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Plane xanthomas - Skin
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Plane xanthomas - Skin

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Contributors: Gil Weintraub MD, Noah Craft MD, PhD, Lindy P. Fox MD, Lowell A. Goldsmith MD, MPH, Michael D. Tharp MD
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Synopsis

Plane xanthomas, or planar xanthomas, are yellow-orange patches or slightly raised papules or plaques that form due to increased lipid deposition.

They are associated with:
  • Elevated serum lipid levels
  • Normal or slightly elevated lipid levels  
Over 50% of cases are due to hyperlipoproteinemia from primary metabolic lipoprotein abnormalities, such as familial hypercholesterolemia (type IIa hyperlipoproteinemia) or familial dysbetalipoproteinemia (type III hyperlipoproteinemia), or secondary causes, such as hepatic cholestasis (eg, primary biliary cirrhosis). The quantitative or qualitative abnormality in serum lipid levels results in aggregation of lipoproteins that are phagocytosed by scavenger macrophages, forming foam cells that coalesce into plane xanthomas.

Normolipemic plane xanthomas, including those associated with paraproteinemias, most commonly multiple myeloma, are less common. Other associated diseases include Waldenström's macroglobulinemia, leukemia, lymphoma, cryoglobulinemia, Sézary syndrome, Castleman's disease, histiocytosis X, exfoliative dermatitis, actinic reticuloid, and photosensitive eczema. It is hypothesized that excess serum proteins bind lipoproteins to form modified lipoprotein complexes that are deposited in the skin and phagocytosed by scavenger macrophages, leading to foam cells and xanthoma formation.

Although plane xanthomas can occur in patients of all ages, they are significantly more common in adults aged 40-60 years. They tend to form along the eyelids, lateral sides of the neck, upper aspects of the trunk, flexural folds, and palms. When seen on the palmar creases of the hands, the condition is classified as palmar xanthoma, which almost exclusively is found in patients with underlying familial dysbetalipoproteinemia.

Recognition of the relationship between plane xanthomas and hyperlipidemia is critical to reducing the risk of atherosclerosis and lipid-related causes of death. In cases of normal serum lipid levels, it is important to regularly screen patients for the development of hematologic and lymphoproliferative disorders, as xanthomas may precede the onset of associated disease by months to years.

Codes

ICD10CM:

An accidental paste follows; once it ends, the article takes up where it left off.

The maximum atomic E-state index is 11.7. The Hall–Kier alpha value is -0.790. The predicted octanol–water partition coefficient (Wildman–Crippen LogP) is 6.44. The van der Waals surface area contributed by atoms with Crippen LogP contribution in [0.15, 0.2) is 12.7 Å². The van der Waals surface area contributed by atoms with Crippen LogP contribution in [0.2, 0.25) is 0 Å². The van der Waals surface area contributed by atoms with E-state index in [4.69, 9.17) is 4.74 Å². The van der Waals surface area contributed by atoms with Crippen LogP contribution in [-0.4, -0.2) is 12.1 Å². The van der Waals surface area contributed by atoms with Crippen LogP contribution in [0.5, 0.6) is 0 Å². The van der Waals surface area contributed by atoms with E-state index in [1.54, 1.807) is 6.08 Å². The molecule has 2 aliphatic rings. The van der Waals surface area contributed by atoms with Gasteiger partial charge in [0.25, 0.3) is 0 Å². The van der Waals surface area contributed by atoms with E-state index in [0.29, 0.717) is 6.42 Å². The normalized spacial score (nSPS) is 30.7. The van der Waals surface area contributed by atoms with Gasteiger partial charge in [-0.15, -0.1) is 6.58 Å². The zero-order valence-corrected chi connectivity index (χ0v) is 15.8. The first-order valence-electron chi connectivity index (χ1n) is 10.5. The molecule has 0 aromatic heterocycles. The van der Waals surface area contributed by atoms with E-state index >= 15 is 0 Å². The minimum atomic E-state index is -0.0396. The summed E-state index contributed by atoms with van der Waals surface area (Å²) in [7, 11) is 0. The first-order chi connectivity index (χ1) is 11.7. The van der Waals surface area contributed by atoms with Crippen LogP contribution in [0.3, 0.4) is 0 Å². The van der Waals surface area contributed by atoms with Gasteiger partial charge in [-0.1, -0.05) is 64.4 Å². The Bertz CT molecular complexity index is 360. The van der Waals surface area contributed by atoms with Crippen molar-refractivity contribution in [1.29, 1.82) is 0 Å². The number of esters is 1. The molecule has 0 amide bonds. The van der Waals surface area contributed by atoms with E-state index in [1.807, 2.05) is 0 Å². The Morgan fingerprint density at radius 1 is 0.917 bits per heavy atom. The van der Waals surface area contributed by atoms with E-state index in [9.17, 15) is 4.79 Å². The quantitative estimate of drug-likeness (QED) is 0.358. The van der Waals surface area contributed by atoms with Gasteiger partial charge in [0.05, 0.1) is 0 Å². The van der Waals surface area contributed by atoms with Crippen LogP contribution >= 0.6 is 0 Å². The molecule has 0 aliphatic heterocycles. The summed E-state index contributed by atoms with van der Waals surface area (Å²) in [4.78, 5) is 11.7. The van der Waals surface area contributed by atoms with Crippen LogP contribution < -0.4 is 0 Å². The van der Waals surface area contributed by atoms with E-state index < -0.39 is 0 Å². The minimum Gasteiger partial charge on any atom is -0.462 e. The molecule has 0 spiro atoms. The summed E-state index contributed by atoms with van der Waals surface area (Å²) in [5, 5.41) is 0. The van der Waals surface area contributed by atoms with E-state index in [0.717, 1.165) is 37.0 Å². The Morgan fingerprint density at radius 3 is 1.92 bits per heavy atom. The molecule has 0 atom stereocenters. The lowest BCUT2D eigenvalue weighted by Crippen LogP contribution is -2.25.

E78.2 – Mixed hyperlipidemia

SNOMEDCT:
238953008 – Plane Xanthoma

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Differential Diagnosis & Pitfalls

  • Amyloidosis – Nonpalpable periorbital purpura or smooth, waxy infiltration of palms and volar fingertips; strong association with blood dyscrasias.
  • Diffuse cutaneous mastocytosis – Orange-colored, rough, indurated, leathery skin.
  • Lipoid proteinosis – Thickened skin and mucous membrane with yellow nodules appearing on the face and yellow and waxy papules or plaques diffusely spread across the face, axilla, and scrotum; develops during infancy; persistently hoarse voice.
  • Necrobiotic xanthogranuloma – Reddish-yellow plaques and nodules differentiated by the presence of skin atrophy, ulcerations, and ophthalmic involvement; majority found in older adults and associated with paraproteinemia.
  • Pseudoxanthoma elasticum – Abnormal deposition of calcium on elastic fibers; yellow papules in redundant skin folds and flexural areas such as the neck, axillae, antecubital fossae, and inguinal area; skin manifestations develop in childhood; skin becomes lax.
  • Psoriasis – Well-demarcated silver-scaled plaques; may appear on extensors or intertriginous areas; pinpoint bleeding (Auspitz sign).
  • Sebaceous hyperplasia – Small yellow papules with central umbilication, usually around the face; lesions often have small dilated vessels visible around a rim of yellow.

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Last Updated: 02/04/2016
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Plane xanthomas - Skin
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Plane xanthomas : Flexural, Hypercholesterolemia, Intertriginous, Widespread, Smooth papules, Smooth plaques
Clinical image of Plane xanthomas
A close-up of confluent yellowish papules forming plaques.
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